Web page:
Starting from zero isn’t easy, but it’s even harder if there are three children involved.
That’s the challenge Yael Avalos faced when she decided, about a year ago, to leave behind what she said was a life of fear and abuse.
Avalos looks back at that life with dread, describing what she and her children — Wilfredo Santamaría, 18, Daniel, 14, and Yael, 11, endured.
Said Avalos of her ex: “He used to call me ‘ignorant’ and ‘stupid’... and threatened to call immigration services to deport me — because I had a deportation order — and told me he would take the kids away from me.”
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The children lived in constant fear of the bouts of rage their father would unleash against their mother, attacks that often escalated from verbal to physical. They, too, became victims of abuse, a social services agency case worker said.
Her eldest son, who has hemophilia, was also bullied at school by children who mocked him for having crooked teeth and needing orthodontic work.
Avalos, who is from Nicaragua, came to the United States in 1996 after illegally crossing the border from Mexico. She was already pregnant with her eldest son. Wilfredo’s father crossed the border with Avalos but soon after abandoned her and the baby. She worked odd jobs to pay for a place to sleep and remembers having to keep the baby’s milk bottles on the bed so rats wouldn’t get to them.
Soon after, she met the man who would father two more of her children but not make life any better.
Today, Avalos lives in a sparsely furnished home in Opa-locka. Often, Avalos is content to just watch her children eat because there isn’t enough food for her.
When she left her ex, he paid child support for three months, then stopped. Avalos took him to court, but while the legal process plays out, she is searching for a stable job to support her kids. Currently, she makes a little money selling used items at a flea market in Homestead.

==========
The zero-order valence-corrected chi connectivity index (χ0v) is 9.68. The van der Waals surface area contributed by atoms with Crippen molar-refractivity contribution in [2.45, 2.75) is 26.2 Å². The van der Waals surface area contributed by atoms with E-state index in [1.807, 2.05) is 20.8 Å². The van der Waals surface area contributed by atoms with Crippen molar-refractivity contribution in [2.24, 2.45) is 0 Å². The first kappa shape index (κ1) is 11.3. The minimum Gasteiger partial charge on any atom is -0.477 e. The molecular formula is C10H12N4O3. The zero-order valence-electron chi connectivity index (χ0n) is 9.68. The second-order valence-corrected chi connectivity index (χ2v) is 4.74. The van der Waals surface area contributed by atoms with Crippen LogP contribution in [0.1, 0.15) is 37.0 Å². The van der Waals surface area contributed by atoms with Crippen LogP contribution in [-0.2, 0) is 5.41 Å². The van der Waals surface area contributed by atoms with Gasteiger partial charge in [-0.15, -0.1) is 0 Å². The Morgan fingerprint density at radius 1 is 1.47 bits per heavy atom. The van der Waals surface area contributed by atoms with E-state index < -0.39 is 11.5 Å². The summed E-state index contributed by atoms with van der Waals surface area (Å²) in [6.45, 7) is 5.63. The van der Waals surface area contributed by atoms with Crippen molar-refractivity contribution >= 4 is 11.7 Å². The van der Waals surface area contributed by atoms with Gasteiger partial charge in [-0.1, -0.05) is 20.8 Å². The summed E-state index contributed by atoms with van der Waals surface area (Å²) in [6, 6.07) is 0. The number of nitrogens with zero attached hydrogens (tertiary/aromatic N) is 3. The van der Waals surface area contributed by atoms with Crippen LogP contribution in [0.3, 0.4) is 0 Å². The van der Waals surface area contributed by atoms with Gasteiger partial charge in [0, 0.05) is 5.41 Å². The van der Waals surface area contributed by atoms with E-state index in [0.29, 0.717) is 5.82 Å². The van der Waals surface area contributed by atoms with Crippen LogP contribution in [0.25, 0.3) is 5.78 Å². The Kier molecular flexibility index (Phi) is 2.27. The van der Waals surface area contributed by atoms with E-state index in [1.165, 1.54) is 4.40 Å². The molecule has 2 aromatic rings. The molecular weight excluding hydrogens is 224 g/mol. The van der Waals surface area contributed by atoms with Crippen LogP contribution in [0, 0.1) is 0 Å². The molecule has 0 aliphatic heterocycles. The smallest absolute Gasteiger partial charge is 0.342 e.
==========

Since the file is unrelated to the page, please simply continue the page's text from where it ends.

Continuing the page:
“Now I’m alone with my children and the pride they give me,” said Avalos, who likes to brag about how well her kids are doing in school.
Despite financial difficulties, Avalos said she lives a more tranquil life. A year ago, she became a legal U.S. resident.
Avalos’ dedication to her children and her unrelenting desire to improve her life is the reason Betty Delgado, a case supervisor at the Center for the Improvement of Children and Families (an agency contracted by the Department of Children and Families), recommended Avalos for the Wish Book campaign.
“We work with many cases involving abuse, but this family, in particular, has touched us,” said Delgado, who added that the agency started reviewing the case in March 2013. “She has been the victim of abuse for many years, and now that she has gone to therapy, she realizes that the situation she was in wasn’t good at all.”
Delgado said Avalos is a role model. Despite her difficulties, she has done everything that has been asked of her to improve her situation.
“She puts her children as the priority and ahead of her own needs — always,” Delgado said.
The family lacks many things, but what would be of most immediate use is a computer so the children could do their school assignments at home instead of at the public library. It also would be great if someone could donate at least one year of Internet service.
“And also food. They don’t have much food,” Delgado said.
Despite the hardships, the three children smile a lot more these days.
“Now is when the children are finally able to talk about what they went through,” Delgado said, “and are starting to let go of a very difficult past.”
How to help
Wish Book is trying to help hundreds of families in need this year.
▪ To donate, pay securely at MiamiHerald.com/wishbook.
▪ To give via your mobile phone, text WISH to 41444.
▪ For information, call 305-376-2906 or email wishbook@MiamiHerald.com.
▪ Most requested items: Laptops and tablets for school, furniture, accessible vans.
Read more at Miami Herald.com/wishbook.